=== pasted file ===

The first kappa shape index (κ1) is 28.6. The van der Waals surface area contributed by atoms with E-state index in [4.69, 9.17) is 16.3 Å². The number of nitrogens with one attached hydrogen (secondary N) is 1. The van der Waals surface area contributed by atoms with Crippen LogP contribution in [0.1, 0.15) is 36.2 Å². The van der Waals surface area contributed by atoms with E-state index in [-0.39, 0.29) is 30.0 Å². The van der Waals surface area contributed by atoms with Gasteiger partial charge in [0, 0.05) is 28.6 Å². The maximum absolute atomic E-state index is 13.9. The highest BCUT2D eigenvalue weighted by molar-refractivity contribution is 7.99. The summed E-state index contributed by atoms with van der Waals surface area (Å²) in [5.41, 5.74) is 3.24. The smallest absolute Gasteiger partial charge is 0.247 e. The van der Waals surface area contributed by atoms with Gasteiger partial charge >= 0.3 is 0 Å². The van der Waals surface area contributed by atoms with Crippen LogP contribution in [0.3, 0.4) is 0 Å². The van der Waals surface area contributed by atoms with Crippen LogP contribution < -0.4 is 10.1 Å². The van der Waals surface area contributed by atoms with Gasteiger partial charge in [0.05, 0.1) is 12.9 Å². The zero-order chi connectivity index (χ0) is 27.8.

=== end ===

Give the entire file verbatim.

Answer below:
The first kappa shape index (κ1) is 28.6. The van der Waals surface area contributed by atoms with E-state index in [4.69, 9.17) is 16.3 Å². The number of nitrogens with one attached hydrogen (secondary N) is 1. The van der Waals surface area contributed by atoms with Crippen LogP contribution in [0.1, 0.15) is 36.2 Å². The van der Waals surface area contributed by atoms with E-state index in [-0.39, 0.29) is 30.0 Å². The van der Waals surface area contributed by atoms with Gasteiger partial charge in [0, 0.05) is 28.6 Å². The maximum absolute atomic E-state index is 13.9. The highest BCUT2D eigenvalue weighted by molar-refractivity contribution is 7.99. The summed E-state index contributed by atoms with van der Waals surface area (Å²) in [5.41, 5.74) is 3.24. The smallest absolute Gasteiger partial charge is 0.247 e. The van der Waals surface area contributed by atoms with Gasteiger partial charge >= 0.3 is 0 Å². The van der Waals surface area contributed by atoms with Crippen LogP contribution in [0.3, 0.4) is 0 Å². The van der Waals surface area contributed by atoms with Crippen LogP contribution < -0.4 is 10.1 Å². The van der Waals surface area contributed by atoms with Gasteiger partial charge in [0.05, 0.1) is 12.9 Å². The zero-order chi connectivity index (χ0) is 27.8.